Fixed Income

Fixed Income Update 01 Feb 2024

Fikri C. Permana 01 February 2024

Thursday, 1 February 2024

Digesting the Outcomes of the First FOMC Meeting In 2024

The U.S. Department of the Treasury today announced its current estimates of privately-held net marketable borrowing for the 1Q (Jan to Mar) ‘24 and 2Q (Apr to Jun) ‘24 . During the 1Q24, Treasury expects to borrow USD760 bn in privately-held net marketable debt, assuming an end-of-March cash balance of USD750 bn. The borrowing estimate is USD55 bn lower than announced in Oct ‘23, largely due to projections of higher net fiscal flows and a higher beginning of quarter cash balance. During the 2Q24, Treasury expects to borrow USD202 bn in privately-held net marketable debt, assuming an end-of-June cash balance of USD750 bn.

The previous announcement from the US Treasury has driven increased net fiscal flows and a higher cash balance. Simultaneously, the US GDP data for 4Q23, which registered a 3.30% YoY growth, further strengthened these expectations. As a result, since Monday (29 Jan ’24), there has been a decline in the yield of UST10Y by -14.43 bps, following an increase of +33.19 bps from the beginning of the year until 25 Jan ‘24.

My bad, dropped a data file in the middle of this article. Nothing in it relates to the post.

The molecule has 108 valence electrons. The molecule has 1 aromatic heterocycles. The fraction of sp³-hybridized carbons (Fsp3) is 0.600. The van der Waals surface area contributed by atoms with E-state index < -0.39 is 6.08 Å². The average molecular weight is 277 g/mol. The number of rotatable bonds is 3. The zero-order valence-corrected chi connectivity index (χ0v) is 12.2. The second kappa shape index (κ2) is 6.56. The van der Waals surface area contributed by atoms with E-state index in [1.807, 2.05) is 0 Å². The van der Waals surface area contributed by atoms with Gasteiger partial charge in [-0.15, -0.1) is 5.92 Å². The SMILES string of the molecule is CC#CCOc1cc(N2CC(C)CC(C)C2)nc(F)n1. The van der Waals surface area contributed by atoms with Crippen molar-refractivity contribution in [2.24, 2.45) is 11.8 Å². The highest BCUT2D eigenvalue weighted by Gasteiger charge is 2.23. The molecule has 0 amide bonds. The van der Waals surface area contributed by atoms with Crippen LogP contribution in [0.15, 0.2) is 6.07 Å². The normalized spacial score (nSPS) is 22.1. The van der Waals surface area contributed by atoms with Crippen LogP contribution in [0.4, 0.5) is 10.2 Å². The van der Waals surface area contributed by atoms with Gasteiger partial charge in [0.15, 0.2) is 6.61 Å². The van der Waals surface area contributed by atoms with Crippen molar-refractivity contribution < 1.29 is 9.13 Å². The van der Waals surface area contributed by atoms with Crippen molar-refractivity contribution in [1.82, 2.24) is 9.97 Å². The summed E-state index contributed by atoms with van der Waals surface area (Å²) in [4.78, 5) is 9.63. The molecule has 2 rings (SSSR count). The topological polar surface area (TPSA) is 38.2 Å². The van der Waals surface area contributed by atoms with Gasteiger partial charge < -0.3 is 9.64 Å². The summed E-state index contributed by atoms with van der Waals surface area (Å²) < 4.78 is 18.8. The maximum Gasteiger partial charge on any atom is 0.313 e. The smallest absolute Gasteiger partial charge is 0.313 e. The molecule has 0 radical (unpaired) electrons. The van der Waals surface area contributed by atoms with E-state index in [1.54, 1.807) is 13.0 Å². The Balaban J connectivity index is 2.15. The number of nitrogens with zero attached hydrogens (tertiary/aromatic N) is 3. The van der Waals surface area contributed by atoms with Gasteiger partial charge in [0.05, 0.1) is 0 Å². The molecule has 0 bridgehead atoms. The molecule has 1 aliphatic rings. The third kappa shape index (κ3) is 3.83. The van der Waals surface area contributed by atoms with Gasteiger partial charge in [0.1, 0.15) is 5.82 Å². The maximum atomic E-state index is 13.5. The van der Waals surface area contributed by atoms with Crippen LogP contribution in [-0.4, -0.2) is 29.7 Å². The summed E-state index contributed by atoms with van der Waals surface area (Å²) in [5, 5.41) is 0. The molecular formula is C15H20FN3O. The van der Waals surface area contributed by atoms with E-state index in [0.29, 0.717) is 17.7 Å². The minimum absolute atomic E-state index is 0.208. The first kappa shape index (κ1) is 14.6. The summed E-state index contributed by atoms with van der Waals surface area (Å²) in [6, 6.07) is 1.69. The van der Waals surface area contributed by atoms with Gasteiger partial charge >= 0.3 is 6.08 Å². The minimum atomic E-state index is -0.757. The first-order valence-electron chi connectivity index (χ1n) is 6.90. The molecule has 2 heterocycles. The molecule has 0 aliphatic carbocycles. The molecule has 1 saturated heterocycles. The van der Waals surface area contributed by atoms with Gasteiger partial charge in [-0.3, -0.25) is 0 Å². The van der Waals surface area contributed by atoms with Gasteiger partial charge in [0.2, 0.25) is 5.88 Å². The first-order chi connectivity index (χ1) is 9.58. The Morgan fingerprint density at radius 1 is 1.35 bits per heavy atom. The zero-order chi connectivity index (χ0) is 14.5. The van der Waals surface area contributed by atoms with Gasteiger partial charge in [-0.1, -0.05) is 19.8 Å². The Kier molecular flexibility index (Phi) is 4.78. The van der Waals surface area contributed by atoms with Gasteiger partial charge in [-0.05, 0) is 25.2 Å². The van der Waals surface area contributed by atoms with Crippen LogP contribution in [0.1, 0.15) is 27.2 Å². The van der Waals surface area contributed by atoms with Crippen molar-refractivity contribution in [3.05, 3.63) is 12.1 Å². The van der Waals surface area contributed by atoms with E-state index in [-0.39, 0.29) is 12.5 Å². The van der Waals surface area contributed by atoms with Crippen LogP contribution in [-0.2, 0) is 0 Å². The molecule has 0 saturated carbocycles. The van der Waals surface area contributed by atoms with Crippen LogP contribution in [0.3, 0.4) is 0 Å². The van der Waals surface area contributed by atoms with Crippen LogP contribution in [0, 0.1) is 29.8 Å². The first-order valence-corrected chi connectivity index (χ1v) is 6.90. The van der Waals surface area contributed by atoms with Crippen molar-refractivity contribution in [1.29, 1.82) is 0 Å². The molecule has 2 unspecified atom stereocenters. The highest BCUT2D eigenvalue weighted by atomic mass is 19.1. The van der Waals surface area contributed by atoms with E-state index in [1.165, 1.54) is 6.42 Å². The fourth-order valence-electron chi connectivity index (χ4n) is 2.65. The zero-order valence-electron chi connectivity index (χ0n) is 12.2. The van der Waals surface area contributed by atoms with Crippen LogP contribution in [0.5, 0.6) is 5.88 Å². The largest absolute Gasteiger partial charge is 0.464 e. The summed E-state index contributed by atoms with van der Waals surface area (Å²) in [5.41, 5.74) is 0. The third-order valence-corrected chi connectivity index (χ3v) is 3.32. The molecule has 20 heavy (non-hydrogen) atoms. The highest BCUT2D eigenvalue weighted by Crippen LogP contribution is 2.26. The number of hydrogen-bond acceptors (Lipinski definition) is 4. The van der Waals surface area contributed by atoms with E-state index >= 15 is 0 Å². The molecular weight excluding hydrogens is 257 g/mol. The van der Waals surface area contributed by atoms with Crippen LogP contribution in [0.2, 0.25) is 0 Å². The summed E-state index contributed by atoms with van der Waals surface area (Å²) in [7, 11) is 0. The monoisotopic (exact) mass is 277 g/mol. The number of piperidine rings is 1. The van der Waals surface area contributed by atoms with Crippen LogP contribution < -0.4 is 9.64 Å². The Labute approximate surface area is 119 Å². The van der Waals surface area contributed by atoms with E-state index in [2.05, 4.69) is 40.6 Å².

The same conditions also influence the movement of SUN yields. This is evident from the cessation of the increase in SUN10Y yields that occurred from the beginning of the year until 25 ‘24, amounting to +18.6 bps, with a decline of -4.3 bps in the last three days. Unfortunately, the downward trend in SUN yields is somewhat impeded by the depreciation of the Rupiah against the USD, triggered by sentiment regarding the potential resignation of the Finance Minister and escalating domestic political tensions.

Amidst the Federal Reserve's decision to maintain the Federal Reserve Rate within the range of 5.25%-5.50%, and Chair Powell's indication that it would be suitable to commence rate reductions at some point this year, with decisions contingent on evolving economic conditions and unlikely to include a cut in March, UST yields exhibited a decline last night. This underscores the Federal Reserve and market's high dependency on economic data moving forward.


KBVS Research Team